Now, I was able to engage her in a bit of ocnversation, because I knew she had a faith. I don’t know why God didn’t keep you safe from harm, I said, but Jesus was there, suffering with you. Because that’s what Jesus does — he suffers with us. She eventually did decide that God did protect her, that God was there, with her. And that was good.
Another young woman, not yet 18, who has been the recipient of much violence and abuse in her life, just lost her baby, who had gotten sick with pneumonia and was in the hospital. The conversation that night was a stream of broken hearts and crying, of wailing and the metaphorical ripping of clothes, of profanity and pain and hopelessness. This young woman does not believe, and when I asked if I could pray, she wailed:
THERE IS NO GOD!
And I wasn’t going to argue with her. I was going to sit, in silence, with her, holding her sorrow and her anger and her despair. Because silence sometimes is all we have. And silence, sometimes, is all we need.
I’ve been told a lot, mainly by people who have been wounded by the church, that I have a very grown up faith. I do not seek answers, meaning, or even much solace in biblical platitudes. Yes, God has got it, and I have a future, and the Lord knows his plans for me and my life, knew me even before I was born, and Jesus is the truth and the truth has set me free.
But I also know we live in a world of real pain, of real sorrow, of real doubt, of real, gripping, life-numbing despair. “My God, My God, why have you foresaken me!” Jesus says from the cross, feeling that very human sense of despair and abandonment, a feeling that must be real or the whole crucifixion, including Jesus’ death, is all an absurd game is which nothing is really risked and therefore nothing is really gained.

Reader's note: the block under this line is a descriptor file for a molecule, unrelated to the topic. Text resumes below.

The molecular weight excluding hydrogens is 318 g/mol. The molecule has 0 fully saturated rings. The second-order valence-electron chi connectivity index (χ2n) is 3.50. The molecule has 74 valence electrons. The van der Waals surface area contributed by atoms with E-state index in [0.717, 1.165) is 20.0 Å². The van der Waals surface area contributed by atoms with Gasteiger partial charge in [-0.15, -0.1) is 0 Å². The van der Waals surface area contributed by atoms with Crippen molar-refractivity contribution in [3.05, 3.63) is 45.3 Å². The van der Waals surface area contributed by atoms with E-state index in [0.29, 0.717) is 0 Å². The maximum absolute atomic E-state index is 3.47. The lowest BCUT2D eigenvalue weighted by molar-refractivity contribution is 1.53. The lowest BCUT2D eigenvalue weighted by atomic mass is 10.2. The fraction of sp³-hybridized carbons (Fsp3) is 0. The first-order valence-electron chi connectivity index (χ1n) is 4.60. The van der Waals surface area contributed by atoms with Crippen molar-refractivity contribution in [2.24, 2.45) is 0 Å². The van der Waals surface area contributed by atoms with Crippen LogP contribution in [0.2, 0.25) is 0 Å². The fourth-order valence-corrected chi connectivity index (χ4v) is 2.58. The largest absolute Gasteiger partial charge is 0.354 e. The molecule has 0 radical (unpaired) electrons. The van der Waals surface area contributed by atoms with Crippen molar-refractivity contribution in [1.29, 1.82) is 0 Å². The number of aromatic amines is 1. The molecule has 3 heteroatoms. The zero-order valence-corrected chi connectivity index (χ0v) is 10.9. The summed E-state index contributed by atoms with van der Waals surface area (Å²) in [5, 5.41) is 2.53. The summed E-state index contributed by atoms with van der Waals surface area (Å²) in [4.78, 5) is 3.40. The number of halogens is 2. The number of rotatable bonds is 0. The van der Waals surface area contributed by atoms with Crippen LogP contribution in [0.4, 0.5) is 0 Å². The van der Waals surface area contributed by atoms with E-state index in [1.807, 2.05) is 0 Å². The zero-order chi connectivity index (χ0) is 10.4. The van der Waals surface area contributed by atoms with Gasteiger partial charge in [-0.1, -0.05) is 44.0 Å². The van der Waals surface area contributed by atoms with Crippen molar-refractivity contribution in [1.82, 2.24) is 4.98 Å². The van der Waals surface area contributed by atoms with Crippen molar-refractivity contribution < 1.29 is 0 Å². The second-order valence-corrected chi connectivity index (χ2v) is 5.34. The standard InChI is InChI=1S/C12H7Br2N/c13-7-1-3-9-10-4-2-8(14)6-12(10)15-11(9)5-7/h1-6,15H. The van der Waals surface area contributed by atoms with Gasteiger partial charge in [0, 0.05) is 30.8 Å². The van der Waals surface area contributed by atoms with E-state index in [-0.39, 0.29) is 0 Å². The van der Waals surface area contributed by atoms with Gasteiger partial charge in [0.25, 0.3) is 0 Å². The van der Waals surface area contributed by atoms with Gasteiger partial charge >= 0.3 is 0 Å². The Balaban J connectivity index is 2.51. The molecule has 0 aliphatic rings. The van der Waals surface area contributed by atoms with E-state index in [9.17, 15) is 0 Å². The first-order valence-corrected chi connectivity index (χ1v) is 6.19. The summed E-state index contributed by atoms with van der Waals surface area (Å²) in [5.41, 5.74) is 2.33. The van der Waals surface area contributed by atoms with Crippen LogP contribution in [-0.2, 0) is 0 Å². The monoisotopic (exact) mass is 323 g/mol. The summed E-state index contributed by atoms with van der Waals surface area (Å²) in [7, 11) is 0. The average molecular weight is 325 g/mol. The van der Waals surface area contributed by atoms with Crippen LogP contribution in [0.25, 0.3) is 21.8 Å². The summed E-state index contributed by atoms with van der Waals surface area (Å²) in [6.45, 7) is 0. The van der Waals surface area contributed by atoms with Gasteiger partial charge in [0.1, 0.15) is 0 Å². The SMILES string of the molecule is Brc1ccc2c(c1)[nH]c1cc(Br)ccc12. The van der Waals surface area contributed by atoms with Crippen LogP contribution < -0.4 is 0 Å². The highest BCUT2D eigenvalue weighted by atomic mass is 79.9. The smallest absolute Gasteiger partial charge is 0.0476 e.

He had to wonder whether God would really raise him, he had to not know how it would end, he had live with the fear that maybe death really is the final answer we think it is. Jesus, on some very important and very real level, had to not know.
Like we don’t know.
So, okay, maybe I’m not leadership material if church leaders need to have happy faces, perfect faith, and all the answers. If the expectation someone will look to me to see if life is going to be okay, well, my life isn’t quite the best example of God materially blessing one’s faithfulness. I wouldn’t, at 48, be sleeping on a mattress on a floor in someone else’s apartment if God really did materially bless everyone’s faithfulness. I’d really and truly be the failure I’m sometimes convinced I am.
I have found, however, that too many pastors do not know what to do with such despair, such pain, such suffering, and even such hopelessness. (Mostly from personal experience, sad to say.) This is what the happy face gets us — clergy who cannot handle the suffering of the world, who retreat to the nonsense of piety and lectures on doctrine because they cannot look upon that suffering without flinching.
I have never doubted. Even the words of that blog entry — I wish Jesus would stay dead — betrays my real understanding. Because I know he isn’t. Because I do trust in the resurrection of Christ. That’s my hope. It is the only hope I know is true. Christ has died, Christ is risen, Christ will come again. I know this to be true. And whatever happens to me in life, I know that Jesus rose from the dead, and in him, I shall rise too. We are already dead, and therefore, already risen to new life. I know I’m part of that, in baptism, in my call to follow and feed sheep.
Even if that leads me … well, nowhere.
That feeding sometimes includes letting people know faith is tough, painful, and in this world, sometimes doesn’t end well. But Jesus can take our anger, our pain, our rage, even our lack of faith. As Shusako Endo wrote in his novel Silence, about Christians in Japan, when a Portuguese priest refuses to walk upon an icon of Christ, Jesus tells the priest:
“Trample! Trample! I more than anyone know of the pain in your foot. Trample! It was to be trampled on by men that I was born into this world. It was to share men’s pain that I carried my cross.”
Jesus can take it. Which means we can too.